JP: I love it because it’s a very tight knit community. Now living in Silicon Valley, in San Francisco, there are definitely a lot of people in the community here. You tend to go to meet-ups. There are tons of them to start off with, and they’re actually competing in some sense; competing for the market share of local developers. Not only that, you tend to have such large groups or groups with members that pop in and out every now and again. There’s a really big difference between that, and say specifically, the Apple developer community in a small-ish city like Ottawa where you have people who are really ingrained in the community.
It’s a very small, tight knit group, a group of maybe 20 or 30 really hardcore people who have been doing Mac programming since the 90s, for some of them. People who have really been ingrained in the industry. There are so few of them there, relatively speaking, compared to a major hub like New York City, London, or San Francisco, that you really do have to stick together. It’s very regular meetings for groups like Cocoa Heads, for example, and it’s people who are keen on sharing ideas and sharing what they learn on a very regular basis and keeping in touch.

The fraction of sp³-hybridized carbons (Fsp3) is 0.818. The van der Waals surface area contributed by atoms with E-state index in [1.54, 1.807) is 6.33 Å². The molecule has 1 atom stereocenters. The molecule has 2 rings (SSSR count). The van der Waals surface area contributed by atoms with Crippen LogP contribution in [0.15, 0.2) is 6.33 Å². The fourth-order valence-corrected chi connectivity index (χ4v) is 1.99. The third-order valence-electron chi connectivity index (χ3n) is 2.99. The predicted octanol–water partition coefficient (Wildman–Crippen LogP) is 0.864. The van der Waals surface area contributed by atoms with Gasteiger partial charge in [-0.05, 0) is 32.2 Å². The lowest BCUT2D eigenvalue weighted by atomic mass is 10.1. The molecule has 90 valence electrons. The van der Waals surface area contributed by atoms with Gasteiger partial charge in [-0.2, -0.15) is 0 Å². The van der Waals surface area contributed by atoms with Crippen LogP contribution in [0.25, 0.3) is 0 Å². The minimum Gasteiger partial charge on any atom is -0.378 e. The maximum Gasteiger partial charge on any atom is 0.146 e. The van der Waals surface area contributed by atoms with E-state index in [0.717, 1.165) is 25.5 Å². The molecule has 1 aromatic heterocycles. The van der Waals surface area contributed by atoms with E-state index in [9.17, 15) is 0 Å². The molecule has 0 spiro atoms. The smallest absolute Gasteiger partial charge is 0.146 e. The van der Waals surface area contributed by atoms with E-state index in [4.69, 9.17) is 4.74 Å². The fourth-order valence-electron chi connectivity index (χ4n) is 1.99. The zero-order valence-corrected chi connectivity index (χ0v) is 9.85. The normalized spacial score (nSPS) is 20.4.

It’s an interesting dynamic, and I certainly miss it in a lot of ways. I like being nostalgic every now and again, thinking back to those days. In the last few years, there’s this conference called NSNorth that’s run by Philippe Casgrain and Dan Byers. They’re able to attract people from all around the world to come to this conference because they’re so passionate about it and because they’ve been doing it for decades at this point, and the community is really small but strong.